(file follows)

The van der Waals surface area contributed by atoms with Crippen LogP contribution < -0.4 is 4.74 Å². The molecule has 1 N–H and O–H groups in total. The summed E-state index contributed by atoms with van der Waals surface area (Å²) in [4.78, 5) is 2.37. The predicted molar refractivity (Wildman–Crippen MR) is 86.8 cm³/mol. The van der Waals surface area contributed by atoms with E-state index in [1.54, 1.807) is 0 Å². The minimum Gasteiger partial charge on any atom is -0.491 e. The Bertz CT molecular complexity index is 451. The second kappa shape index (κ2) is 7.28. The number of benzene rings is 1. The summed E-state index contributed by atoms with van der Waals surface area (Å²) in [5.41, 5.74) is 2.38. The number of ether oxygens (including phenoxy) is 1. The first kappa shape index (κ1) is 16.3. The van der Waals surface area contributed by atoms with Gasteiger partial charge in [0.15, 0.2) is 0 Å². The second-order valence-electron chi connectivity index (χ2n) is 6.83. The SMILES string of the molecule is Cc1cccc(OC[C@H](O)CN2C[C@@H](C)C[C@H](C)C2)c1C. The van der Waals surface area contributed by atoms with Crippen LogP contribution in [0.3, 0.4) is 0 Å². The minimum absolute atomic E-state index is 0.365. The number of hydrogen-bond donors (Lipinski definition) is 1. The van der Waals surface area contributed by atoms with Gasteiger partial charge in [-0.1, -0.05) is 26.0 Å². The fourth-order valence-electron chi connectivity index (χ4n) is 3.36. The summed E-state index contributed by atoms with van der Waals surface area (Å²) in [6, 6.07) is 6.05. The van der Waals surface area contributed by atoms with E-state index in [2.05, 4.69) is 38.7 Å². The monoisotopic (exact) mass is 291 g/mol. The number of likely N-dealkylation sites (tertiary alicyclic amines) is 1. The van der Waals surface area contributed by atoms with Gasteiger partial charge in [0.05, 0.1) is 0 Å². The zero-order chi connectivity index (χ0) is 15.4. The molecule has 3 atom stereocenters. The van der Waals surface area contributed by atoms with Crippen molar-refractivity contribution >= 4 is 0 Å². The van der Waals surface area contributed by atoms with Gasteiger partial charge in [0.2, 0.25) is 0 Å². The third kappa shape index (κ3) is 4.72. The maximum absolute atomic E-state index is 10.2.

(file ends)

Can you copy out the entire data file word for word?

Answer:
The van der Waals surface area contributed by atoms with Crippen LogP contribution < -0.4 is 4.74 Å². The molecule has 1 N–H and O–H groups in total. The summed E-state index contributed by atoms with van der Waals surface area (Å²) in [4.78, 5) is 2.37. The predicted molar refractivity (Wildman–Crippen MR) is 86.8 cm³/mol. The van der Waals surface area contributed by atoms with E-state index in [1.54, 1.807) is 0 Å². The minimum Gasteiger partial charge on any atom is -0.491 e. The Bertz CT molecular complexity index is 451. The second kappa shape index (κ2) is 7.28. The number of benzene rings is 1. The summed E-state index contributed by atoms with van der Waals surface area (Å²) in [5.41, 5.74) is 2.38. The number of ether oxygens (including phenoxy) is 1. The first kappa shape index (κ1) is 16.3. The van der Waals surface area contributed by atoms with Gasteiger partial charge in [0.15, 0.2) is 0 Å². The second-order valence-electron chi connectivity index (χ2n) is 6.83. The SMILES string of the molecule is Cc1cccc(OC[C@H](O)CN2C[C@@H](C)C[C@H](C)C2)c1C. The van der Waals surface area contributed by atoms with Crippen LogP contribution in [0.3, 0.4) is 0 Å². The minimum absolute atomic E-state index is 0.365. The number of hydrogen-bond donors (Lipinski definition) is 1. The van der Waals surface area contributed by atoms with Gasteiger partial charge in [-0.1, -0.05) is 26.0 Å². The fourth-order valence-electron chi connectivity index (χ4n) is 3.36. The summed E-state index contributed by atoms with van der Waals surface area (Å²) in [6, 6.07) is 6.05. The van der Waals surface area contributed by atoms with E-state index in [2.05, 4.69) is 38.7 Å². The monoisotopic (exact) mass is 291 g/mol. The number of likely N-dealkylation sites (tertiary alicyclic amines) is 1. The van der Waals surface area contributed by atoms with Gasteiger partial charge in [0.05, 0.1) is 0 Å². The zero-order chi connectivity index (χ0) is 15.4. The molecule has 3 atom stereocenters. The van der Waals surface area contributed by atoms with Crippen molar-refractivity contribution >= 4 is 0 Å². The van der Waals surface area contributed by atoms with Gasteiger partial charge in [0.2, 0.25) is 0 Å². The third kappa shape index (κ3) is 4.72. The maximum absolute atomic E-state index is 10.2.